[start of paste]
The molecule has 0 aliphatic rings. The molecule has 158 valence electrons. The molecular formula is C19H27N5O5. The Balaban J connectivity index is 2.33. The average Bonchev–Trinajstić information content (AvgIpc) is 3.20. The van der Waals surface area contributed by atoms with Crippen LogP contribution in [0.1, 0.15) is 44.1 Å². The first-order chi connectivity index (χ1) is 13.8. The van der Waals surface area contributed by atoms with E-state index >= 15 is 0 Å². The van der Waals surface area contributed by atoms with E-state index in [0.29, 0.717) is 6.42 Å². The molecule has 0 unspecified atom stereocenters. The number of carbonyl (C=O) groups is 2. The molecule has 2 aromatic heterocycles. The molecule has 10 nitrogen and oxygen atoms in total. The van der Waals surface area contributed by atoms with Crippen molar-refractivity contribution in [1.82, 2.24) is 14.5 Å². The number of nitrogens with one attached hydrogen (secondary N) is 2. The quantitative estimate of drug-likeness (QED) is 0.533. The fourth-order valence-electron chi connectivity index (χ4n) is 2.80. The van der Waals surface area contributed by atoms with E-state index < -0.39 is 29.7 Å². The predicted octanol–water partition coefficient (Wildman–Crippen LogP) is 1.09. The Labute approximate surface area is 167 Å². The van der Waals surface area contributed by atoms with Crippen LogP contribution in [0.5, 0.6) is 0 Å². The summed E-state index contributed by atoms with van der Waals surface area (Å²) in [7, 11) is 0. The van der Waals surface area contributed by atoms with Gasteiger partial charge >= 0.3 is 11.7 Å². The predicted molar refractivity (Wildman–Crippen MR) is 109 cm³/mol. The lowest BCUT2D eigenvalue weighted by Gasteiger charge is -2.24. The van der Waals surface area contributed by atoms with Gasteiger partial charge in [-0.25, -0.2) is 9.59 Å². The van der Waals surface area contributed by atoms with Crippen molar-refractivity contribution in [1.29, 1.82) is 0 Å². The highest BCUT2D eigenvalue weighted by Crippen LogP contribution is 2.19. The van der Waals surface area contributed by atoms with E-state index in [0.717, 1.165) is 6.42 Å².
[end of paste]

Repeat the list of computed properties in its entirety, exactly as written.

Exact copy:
The molecule has 0 aliphatic rings. The molecule has 158 valence electrons. The molecular formula is C19H27N5O5. The Balaban J connectivity index is 2.33. The average Bonchev–Trinajstić information content (AvgIpc) is 3.20. The van der Waals surface area contributed by atoms with Crippen LogP contribution in [0.1, 0.15) is 44.1 Å². The first-order chi connectivity index (χ1) is 13.8. The van der Waals surface area contributed by atoms with E-state index >= 15 is 0 Å². The van der Waals surface area contributed by atoms with E-state index in [0.29, 0.717) is 6.42 Å². The molecule has 0 unspecified atom stereocenters. The number of carbonyl (C=O) groups is 2. The molecule has 2 aromatic heterocycles. The molecule has 10 nitrogen and oxygen atoms in total. The van der Waals surface area contributed by atoms with Crippen molar-refractivity contribution in [1.82, 2.24) is 14.5 Å². The number of nitrogens with one attached hydrogen (secondary N) is 2. The quantitative estimate of drug-likeness (QED) is 0.533. The fourth-order valence-electron chi connectivity index (χ4n) is 2.80. The van der Waals surface area contributed by atoms with E-state index < -0.39 is 29.7 Å². The predicted octanol–water partition coefficient (Wildman–Crippen LogP) is 1.09. The Labute approximate surface area is 167 Å². The van der Waals surface area contributed by atoms with Crippen LogP contribution in [0.5, 0.6) is 0 Å². The summed E-state index contributed by atoms with van der Waals surface area (Å²) in [7, 11) is 0. The van der Waals surface area contributed by atoms with Gasteiger partial charge >= 0.3 is 11.7 Å². The predicted molar refractivity (Wildman–Crippen MR) is 109 cm³/mol. The lowest BCUT2D eigenvalue weighted by Gasteiger charge is -2.24. The van der Waals surface area contributed by atoms with Gasteiger partial charge in [-0.25, -0.2) is 9.59 Å². The van der Waals surface area contributed by atoms with Crippen molar-refractivity contribution in [1.29, 1.82) is 0 Å². The highest BCUT2D eigenvalue weighted by Crippen LogP contribution is 2.19. The van der Waals surface area contributed by atoms with E-state index in [0.717, 1.165) is 6.42 Å².